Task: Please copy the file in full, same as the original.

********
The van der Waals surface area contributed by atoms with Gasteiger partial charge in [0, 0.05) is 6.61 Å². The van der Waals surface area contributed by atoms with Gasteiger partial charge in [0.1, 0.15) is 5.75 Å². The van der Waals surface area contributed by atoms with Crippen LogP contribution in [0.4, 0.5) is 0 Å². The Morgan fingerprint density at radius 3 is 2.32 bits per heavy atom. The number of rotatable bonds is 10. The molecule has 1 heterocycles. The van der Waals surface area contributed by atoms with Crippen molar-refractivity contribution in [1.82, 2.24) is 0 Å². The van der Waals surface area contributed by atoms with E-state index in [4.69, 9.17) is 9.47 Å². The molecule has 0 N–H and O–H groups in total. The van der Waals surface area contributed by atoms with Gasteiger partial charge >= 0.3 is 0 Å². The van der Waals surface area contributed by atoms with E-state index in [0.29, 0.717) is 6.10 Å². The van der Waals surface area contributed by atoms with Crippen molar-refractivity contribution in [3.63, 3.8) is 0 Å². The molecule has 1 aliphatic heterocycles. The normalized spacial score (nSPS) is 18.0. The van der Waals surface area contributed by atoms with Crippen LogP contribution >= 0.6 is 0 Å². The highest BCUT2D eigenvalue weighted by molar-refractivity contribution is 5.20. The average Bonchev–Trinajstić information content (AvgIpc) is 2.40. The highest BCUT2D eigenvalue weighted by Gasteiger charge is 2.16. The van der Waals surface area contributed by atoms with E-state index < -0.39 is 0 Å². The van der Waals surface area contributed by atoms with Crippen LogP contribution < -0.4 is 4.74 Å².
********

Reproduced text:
The van der Waals surface area contributed by atoms with Gasteiger partial charge in [0, 0.05) is 6.61 Å². The van der Waals surface area contributed by atoms with Gasteiger partial charge in [0.1, 0.15) is 5.75 Å². The van der Waals surface area contributed by atoms with Crippen LogP contribution in [0.4, 0.5) is 0 Å². The Morgan fingerprint density at radius 3 is 2.32 bits per heavy atom. The number of rotatable bonds is 10. The molecule has 1 heterocycles. The van der Waals surface area contributed by atoms with Crippen molar-refractivity contribution in [1.82, 2.24) is 0 Å². The van der Waals surface area contributed by atoms with E-state index in [4.69, 9.17) is 9.47 Å². The molecule has 0 N–H and O–H groups in total. The van der Waals surface area contributed by atoms with Gasteiger partial charge >= 0.3 is 0 Å². The van der Waals surface area contributed by atoms with E-state index in [0.29, 0.717) is 6.10 Å². The van der Waals surface area contributed by atoms with Crippen molar-refractivity contribution in [3.63, 3.8) is 0 Å². The molecule has 1 aliphatic heterocycles. The normalized spacial score (nSPS) is 18.0. The van der Waals surface area contributed by atoms with Crippen LogP contribution >= 0.6 is 0 Å². The highest BCUT2D eigenvalue weighted by molar-refractivity contribution is 5.20. The average Bonchev–Trinajstić information content (AvgIpc) is 2.40. The highest BCUT2D eigenvalue weighted by Gasteiger charge is 2.16. The van der Waals surface area contributed by atoms with E-state index < -0.39 is 0 Å². The van der Waals surface area contributed by atoms with Crippen LogP contribution < -0.4 is 4.74 Å².